Purchase Magazines to Extend Your Miles
Many airline programs partner with MagsforMiles, which allows you to redeem your miles for magazine subscriptions. While using your miles this way isn’t typically recommended because it’s a poor redemption value, it will register as account activity and reset your miles’ expiration date for programs that simply require some type of account activity. (Even better, you can purchase a magazine subscription for as few as 500 miles.)
Make a Donation to Charity
Probably the easiest way to keep your miles from expiring is by donating a set number of miles to a charity. Most airlines have this option, with donations starting at 1,000 miles. For example, you can donate American Airlines miles to Miles for Our Heroes. Although this isn’t the least expensive way to “spend” your miles to keep them active, you’ll feel better knowing your rewards are supporting a good cause.
Certain mileage programs also offer the opportunity to earn miles by making a cash donation to particular charities. As an example, American Airlines has a partnership with Stand Up to Cancer through which you can earn bonus American Airlines miles for donating. You’ll earn 10x American Airlines miles per $1 spent on a $25+ donation. (Read on for more info on how to donate miles to Make-A-Wish to help them grant wish trips for kiddos.)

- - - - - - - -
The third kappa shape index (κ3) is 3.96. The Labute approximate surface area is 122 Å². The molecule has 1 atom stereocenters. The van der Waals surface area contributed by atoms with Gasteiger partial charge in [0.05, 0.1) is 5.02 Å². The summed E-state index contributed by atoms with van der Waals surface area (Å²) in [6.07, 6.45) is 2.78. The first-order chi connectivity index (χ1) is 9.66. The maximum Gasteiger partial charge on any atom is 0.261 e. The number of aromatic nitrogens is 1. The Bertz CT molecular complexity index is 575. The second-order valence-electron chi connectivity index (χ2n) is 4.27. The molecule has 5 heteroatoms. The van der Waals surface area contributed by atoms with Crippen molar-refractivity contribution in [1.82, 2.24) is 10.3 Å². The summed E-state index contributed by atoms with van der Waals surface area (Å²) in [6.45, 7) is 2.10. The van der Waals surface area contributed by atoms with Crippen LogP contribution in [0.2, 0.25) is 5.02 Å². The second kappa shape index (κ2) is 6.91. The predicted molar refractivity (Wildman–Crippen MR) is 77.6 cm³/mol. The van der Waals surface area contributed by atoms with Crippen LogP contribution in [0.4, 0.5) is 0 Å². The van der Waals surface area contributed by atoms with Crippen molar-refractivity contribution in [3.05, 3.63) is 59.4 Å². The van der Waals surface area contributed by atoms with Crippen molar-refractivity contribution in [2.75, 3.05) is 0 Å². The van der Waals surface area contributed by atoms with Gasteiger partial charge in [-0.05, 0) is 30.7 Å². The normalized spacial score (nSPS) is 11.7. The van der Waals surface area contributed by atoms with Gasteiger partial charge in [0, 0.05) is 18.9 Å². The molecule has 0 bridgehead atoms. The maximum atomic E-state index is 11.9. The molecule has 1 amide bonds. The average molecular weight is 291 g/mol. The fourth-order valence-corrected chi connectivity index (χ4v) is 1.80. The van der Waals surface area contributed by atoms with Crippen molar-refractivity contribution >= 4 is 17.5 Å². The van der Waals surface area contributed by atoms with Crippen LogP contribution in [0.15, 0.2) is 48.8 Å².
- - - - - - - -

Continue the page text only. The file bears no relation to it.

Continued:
Use a Shopping Portal
Instead of redeeming miles to keep your account active, earn miles on purchases you are making anyway. Most of the US airline programs have online shopping portals that allow you to earn miles for online purchases. Essentially, you’re just starting at the shopping portal site and being redirected to the retailer’s site. Your purchase is tracked in the background, and miles are awarded based on the total amount purchased (usually excluding taxes and shipping fees).
Keep in mind it can take up to eight weeks for shopping portal miles to post to your account, so if your miles are about to expire in the immediate future, this option might not work. Also, if you’re managing multiple frequent flyer accounts, be sure to log in to the shopping portal with your child’s frequent flyer number so the miles will post to their account if that is the one you are looking to extend. The credit card used to pay for the purchase does not have to match the name on the loyalty account.
This method should be used as a last resort, but if you have miles and points that are about to expire, consider purchasing miles. Unfortunately, purchasing miles can be expensive — we are often talking about paying at least $35 for 1,000 miles. If you have a lot of miles or points expiring and it means your account stays active, however, it could be worth it.
There are a number of ways to keep your child’s frequent flyer accounts active, so there’s no reason to watch their miles disappear. With just a bit of tracking and effort, your child(ren) can continue to earn miles in their respective loyalty programs, which might actually amount to a free flight one day.
Featured image by @welarts via Twenty20